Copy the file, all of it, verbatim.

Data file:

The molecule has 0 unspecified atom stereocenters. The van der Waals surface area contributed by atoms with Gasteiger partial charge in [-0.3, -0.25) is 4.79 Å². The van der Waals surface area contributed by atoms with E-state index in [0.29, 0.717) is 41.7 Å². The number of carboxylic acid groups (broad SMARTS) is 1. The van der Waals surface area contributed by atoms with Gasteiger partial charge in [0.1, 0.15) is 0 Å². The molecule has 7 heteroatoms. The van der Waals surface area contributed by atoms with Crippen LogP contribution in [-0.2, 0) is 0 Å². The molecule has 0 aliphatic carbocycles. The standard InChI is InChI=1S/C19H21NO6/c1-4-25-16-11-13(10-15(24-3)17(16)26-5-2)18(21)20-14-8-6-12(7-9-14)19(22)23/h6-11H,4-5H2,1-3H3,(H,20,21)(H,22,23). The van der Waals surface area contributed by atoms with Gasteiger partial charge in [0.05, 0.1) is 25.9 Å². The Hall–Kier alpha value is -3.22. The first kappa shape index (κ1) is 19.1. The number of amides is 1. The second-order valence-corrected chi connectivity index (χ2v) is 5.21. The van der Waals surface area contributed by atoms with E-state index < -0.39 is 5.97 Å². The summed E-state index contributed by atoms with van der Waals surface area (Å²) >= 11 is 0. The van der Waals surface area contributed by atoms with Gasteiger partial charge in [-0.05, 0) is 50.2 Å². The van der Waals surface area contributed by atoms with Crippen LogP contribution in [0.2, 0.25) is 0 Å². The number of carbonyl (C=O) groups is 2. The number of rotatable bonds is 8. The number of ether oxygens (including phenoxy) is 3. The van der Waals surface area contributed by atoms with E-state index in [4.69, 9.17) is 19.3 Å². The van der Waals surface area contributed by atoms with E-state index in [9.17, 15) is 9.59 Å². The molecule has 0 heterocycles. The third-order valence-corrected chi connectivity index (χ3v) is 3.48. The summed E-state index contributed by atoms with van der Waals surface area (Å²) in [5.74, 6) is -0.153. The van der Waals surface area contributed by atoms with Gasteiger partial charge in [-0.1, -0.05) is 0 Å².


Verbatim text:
The molecule has 0 unspecified atom stereocenters. The van der Waals surface area contributed by atoms with Gasteiger partial charge in [-0.3, -0.25) is 4.79 Å². The van der Waals surface area contributed by atoms with E-state index in [0.29, 0.717) is 41.7 Å². The number of carboxylic acid groups (broad SMARTS) is 1. The van der Waals surface area contributed by atoms with Gasteiger partial charge in [0.1, 0.15) is 0 Å². The molecule has 7 heteroatoms. The van der Waals surface area contributed by atoms with Crippen LogP contribution in [-0.2, 0) is 0 Å². The molecule has 0 aliphatic carbocycles. The standard InChI is InChI=1S/C19H21NO6/c1-4-25-16-11-13(10-15(24-3)17(16)26-5-2)18(21)20-14-8-6-12(7-9-14)19(22)23/h6-11H,4-5H2,1-3H3,(H,20,21)(H,22,23). The van der Waals surface area contributed by atoms with Gasteiger partial charge in [0.05, 0.1) is 25.9 Å². The Hall–Kier alpha value is -3.22. The first kappa shape index (κ1) is 19.1. The number of amides is 1. The second-order valence-corrected chi connectivity index (χ2v) is 5.21. The van der Waals surface area contributed by atoms with E-state index < -0.39 is 5.97 Å². The summed E-state index contributed by atoms with van der Waals surface area (Å²) >= 11 is 0. The van der Waals surface area contributed by atoms with Gasteiger partial charge in [-0.05, 0) is 50.2 Å². The van der Waals surface area contributed by atoms with Crippen LogP contribution in [0.2, 0.25) is 0 Å². The number of carbonyl (C=O) groups is 2. The number of rotatable bonds is 8. The number of ether oxygens (including phenoxy) is 3. The van der Waals surface area contributed by atoms with E-state index in [4.69, 9.17) is 19.3 Å². The van der Waals surface area contributed by atoms with E-state index in [9.17, 15) is 9.59 Å². The molecule has 0 heterocycles. The third-order valence-corrected chi connectivity index (χ3v) is 3.48. The summed E-state index contributed by atoms with van der Waals surface area (Å²) in [5.74, 6) is -0.153. The van der Waals surface area contributed by atoms with Gasteiger partial charge in [-0.1, -0.05) is 0 Å².